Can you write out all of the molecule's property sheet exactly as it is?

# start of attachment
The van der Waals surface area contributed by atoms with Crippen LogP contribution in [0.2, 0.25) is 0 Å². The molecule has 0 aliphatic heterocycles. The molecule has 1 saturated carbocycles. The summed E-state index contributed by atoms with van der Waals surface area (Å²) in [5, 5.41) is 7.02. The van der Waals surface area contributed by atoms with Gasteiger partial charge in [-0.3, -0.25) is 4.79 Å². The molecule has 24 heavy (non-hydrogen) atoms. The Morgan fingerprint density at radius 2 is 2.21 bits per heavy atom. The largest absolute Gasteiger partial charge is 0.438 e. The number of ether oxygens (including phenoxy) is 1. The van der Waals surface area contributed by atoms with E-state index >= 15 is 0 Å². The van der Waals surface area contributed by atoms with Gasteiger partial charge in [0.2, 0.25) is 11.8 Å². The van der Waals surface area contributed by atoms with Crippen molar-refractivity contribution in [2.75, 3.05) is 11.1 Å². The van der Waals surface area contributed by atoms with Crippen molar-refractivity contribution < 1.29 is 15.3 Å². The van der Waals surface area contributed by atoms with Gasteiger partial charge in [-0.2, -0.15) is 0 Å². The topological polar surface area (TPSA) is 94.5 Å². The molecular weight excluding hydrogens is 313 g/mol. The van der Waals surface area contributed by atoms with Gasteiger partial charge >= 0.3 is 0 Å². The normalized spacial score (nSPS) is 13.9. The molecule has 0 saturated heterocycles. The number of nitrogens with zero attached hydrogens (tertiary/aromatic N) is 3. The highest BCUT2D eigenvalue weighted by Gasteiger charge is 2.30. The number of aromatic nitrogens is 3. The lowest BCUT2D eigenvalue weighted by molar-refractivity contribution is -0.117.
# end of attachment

The van der Waals surface area contributed by atoms with Crippen LogP contribution in [0.2, 0.25) is 0 Å². The molecule has 0 aliphatic heterocycles. The molecule has 1 saturated carbocycles. The summed E-state index contributed by atoms with van der Waals surface area (Å²) in [5, 5.41) is 7.02. The van der Waals surface area contributed by atoms with Gasteiger partial charge in [-0.3, -0.25) is 4.79 Å². The molecule has 24 heavy (non-hydrogen) atoms. The Morgan fingerprint density at radius 2 is 2.21 bits per heavy atom. The largest absolute Gasteiger partial charge is 0.438 e. The number of ether oxygens (including phenoxy) is 1. The van der Waals surface area contributed by atoms with E-state index >= 15 is 0 Å². The van der Waals surface area contributed by atoms with Gasteiger partial charge in [0.2, 0.25) is 11.8 Å². The van der Waals surface area contributed by atoms with Crippen molar-refractivity contribution in [2.75, 3.05) is 11.1 Å². The van der Waals surface area contributed by atoms with Crippen molar-refractivity contribution < 1.29 is 15.3 Å². The van der Waals surface area contributed by atoms with Gasteiger partial charge in [-0.2, -0.15) is 0 Å². The topological polar surface area (TPSA) is 94.5 Å². The molecular weight excluding hydrogens is 313 g/mol. The van der Waals surface area contributed by atoms with Gasteiger partial charge >= 0.3 is 0 Å². The normalized spacial score (nSPS) is 13.9. The molecule has 0 saturated heterocycles. The number of nitrogens with zero attached hydrogens (tertiary/aromatic N) is 3. The highest BCUT2D eigenvalue weighted by Gasteiger charge is 2.30. The number of aromatic nitrogens is 3. The lowest BCUT2D eigenvalue weighted by molar-refractivity contribution is -0.117.